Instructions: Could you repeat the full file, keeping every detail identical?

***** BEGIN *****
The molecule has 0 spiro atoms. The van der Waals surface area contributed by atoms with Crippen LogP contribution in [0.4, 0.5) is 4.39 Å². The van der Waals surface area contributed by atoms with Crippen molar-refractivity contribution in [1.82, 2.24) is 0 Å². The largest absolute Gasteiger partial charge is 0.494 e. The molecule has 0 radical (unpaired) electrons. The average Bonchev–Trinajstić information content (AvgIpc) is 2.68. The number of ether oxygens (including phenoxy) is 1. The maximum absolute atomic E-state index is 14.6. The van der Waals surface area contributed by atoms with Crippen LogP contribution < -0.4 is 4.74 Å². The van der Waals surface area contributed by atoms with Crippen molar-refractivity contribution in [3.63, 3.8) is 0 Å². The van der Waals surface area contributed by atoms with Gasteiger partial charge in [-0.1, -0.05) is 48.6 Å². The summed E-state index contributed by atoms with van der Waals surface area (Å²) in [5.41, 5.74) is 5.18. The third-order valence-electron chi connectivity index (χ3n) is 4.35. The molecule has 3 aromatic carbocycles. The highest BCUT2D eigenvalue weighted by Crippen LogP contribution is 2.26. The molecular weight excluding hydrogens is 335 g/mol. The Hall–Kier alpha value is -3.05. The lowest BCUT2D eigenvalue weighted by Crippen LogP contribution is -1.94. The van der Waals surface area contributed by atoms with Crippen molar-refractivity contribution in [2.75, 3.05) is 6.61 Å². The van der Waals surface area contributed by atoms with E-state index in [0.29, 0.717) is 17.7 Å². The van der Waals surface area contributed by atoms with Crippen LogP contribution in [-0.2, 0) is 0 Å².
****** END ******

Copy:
The molecule has 0 spiro atoms. The van der Waals surface area contributed by atoms with Crippen LogP contribution in [0.4, 0.5) is 4.39 Å². The van der Waals surface area contributed by atoms with Crippen molar-refractivity contribution in [1.82, 2.24) is 0 Å². The largest absolute Gasteiger partial charge is 0.494 e. The molecule has 0 radical (unpaired) electrons. The average Bonchev–Trinajstić information content (AvgIpc) is 2.68. The number of ether oxygens (including phenoxy) is 1. The maximum absolute atomic E-state index is 14.6. The van der Waals surface area contributed by atoms with Crippen LogP contribution < -0.4 is 4.74 Å². The van der Waals surface area contributed by atoms with Crippen molar-refractivity contribution in [3.63, 3.8) is 0 Å². The van der Waals surface area contributed by atoms with Gasteiger partial charge in [-0.1, -0.05) is 48.6 Å². The summed E-state index contributed by atoms with van der Waals surface area (Å²) in [5.41, 5.74) is 5.18. The third-order valence-electron chi connectivity index (χ3n) is 4.35. The molecule has 3 aromatic carbocycles. The highest BCUT2D eigenvalue weighted by Crippen LogP contribution is 2.26. The molecular weight excluding hydrogens is 335 g/mol. The Hall–Kier alpha value is -3.05. The lowest BCUT2D eigenvalue weighted by Crippen LogP contribution is -1.94. The van der Waals surface area contributed by atoms with Crippen molar-refractivity contribution in [2.75, 3.05) is 6.61 Å². The van der Waals surface area contributed by atoms with E-state index in [0.29, 0.717) is 17.7 Å². The van der Waals surface area contributed by atoms with Crippen LogP contribution in [-0.2, 0) is 0 Å².